You get to me at 20 minutes past 10. I know you've got four children, I know that child's not been well, but you've struggled to get in. Under the present system, though, if you arrive 20 minutes late for community punishment [formerly community service] you can't do that day's work - unless you have a medical certificate, nice middle-class stuff here - and also you get a warning letter. Do it again and you're back to the court, never mind the doctor, the buses.
These things are set up by people in offices who never deal with the clients. They lose touch with what it's really like to be poor on a Clapton estate, or a Kilburn estate.
But of course if you're a manager, when you get to a certain stage [up the ladder] you don't have the unpleasantness of having to deal with clients. (We used to call them clients, now they're called offenders, which was Michael Howard's way of dealing with it [as home secretary under Margaret Thatcher]. I would have thought they should be called ex-offenders, but that shows the way that the Home Office has gone, including under Labour.)
Clients can be violent, abusive because they're frightened and upset. These managers might have known something about all that 25 years ago, but they know sweet nothing about it now. People come out of prison they're erratic, they miss buses.
What would I suggest the government do with the probation service? Well the mess it is, the only thing is to scrub the whole bleeding lot and flog it off, privatise large chunks. I don't agree with privatisation politically but to some extent the probation service deserves to be privatised: it's not working and the public service ethos is gone.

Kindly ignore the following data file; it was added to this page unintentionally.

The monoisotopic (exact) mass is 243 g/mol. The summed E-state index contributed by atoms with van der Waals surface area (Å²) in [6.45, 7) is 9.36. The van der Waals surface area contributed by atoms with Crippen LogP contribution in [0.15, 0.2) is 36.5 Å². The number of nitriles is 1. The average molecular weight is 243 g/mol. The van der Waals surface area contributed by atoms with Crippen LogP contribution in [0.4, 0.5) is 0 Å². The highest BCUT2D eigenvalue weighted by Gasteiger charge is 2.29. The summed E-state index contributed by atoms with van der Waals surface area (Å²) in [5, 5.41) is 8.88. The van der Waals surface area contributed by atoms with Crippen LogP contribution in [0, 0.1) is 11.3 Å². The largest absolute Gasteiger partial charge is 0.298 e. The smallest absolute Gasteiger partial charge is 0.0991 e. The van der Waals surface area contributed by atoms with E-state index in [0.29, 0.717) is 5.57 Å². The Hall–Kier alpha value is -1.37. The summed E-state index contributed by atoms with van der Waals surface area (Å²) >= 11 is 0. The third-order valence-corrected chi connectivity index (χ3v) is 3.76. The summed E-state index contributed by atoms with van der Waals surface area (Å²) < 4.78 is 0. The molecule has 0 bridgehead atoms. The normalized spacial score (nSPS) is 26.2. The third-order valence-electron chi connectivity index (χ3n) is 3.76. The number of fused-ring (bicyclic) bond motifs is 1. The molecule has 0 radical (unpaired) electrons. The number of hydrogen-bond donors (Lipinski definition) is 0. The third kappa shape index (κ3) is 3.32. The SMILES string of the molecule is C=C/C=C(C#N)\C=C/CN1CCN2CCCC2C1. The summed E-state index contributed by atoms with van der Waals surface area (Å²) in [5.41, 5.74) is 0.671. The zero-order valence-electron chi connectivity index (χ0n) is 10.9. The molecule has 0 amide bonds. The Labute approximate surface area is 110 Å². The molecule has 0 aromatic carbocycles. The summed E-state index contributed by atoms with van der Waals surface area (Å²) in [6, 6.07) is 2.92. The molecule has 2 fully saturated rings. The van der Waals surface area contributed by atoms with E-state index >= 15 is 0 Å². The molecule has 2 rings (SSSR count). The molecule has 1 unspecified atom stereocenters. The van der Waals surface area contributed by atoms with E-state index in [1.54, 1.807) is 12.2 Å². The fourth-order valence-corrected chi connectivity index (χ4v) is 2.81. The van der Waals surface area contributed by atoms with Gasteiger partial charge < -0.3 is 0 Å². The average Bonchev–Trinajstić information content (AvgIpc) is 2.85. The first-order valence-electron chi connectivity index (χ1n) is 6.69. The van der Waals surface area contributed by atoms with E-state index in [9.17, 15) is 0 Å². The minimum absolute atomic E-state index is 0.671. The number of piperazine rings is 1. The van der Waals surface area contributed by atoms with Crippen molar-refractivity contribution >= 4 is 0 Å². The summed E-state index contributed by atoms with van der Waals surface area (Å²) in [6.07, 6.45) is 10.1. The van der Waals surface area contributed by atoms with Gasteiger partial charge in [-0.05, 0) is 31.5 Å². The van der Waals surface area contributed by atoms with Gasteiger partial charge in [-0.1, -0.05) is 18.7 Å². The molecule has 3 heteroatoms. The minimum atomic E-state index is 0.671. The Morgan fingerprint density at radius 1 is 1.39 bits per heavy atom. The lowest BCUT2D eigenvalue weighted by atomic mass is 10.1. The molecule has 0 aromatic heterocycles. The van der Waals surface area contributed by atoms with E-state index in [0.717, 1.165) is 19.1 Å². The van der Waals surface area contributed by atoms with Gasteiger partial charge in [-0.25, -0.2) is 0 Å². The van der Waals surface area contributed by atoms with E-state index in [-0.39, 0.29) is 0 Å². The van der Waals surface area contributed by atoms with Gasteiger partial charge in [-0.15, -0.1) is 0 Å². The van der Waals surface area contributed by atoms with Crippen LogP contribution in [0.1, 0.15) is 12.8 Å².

You don't need this whole edifice of non-productive people above the people writing the reports. If you pay me £250 to write a report on somebody, I'll see the person in custody, I'll write the report, I'll get it typed up and it'll be fine. And if they put their minds to it community punishment could be privatised too.
As it is now, it really is collapsing, and the people at the top don't have the ability or the wish to salvage it. They're going to blame anyone else they can think of.
Society Guardian, Thursday 25th July 2002.
- Footnote: Reflecting the concerns expressed in several contributions to Public Voices, probation staff voted to stage a one-day strike on January 29, 2003, and afterwards to work contractual hours. Their union, Napo, said: "Over the last decade probation workloads have increased by 50%. Currently in excess of 15% of the probation workforce is leaving each year. Napo has been raising the issue of the need for manageable workloads with officials for the last three years. Since that time the Probation Service has taken on numerous new tasks such as youth offender work, drug treatment orders and intensive group work without a commensurate increase in resources."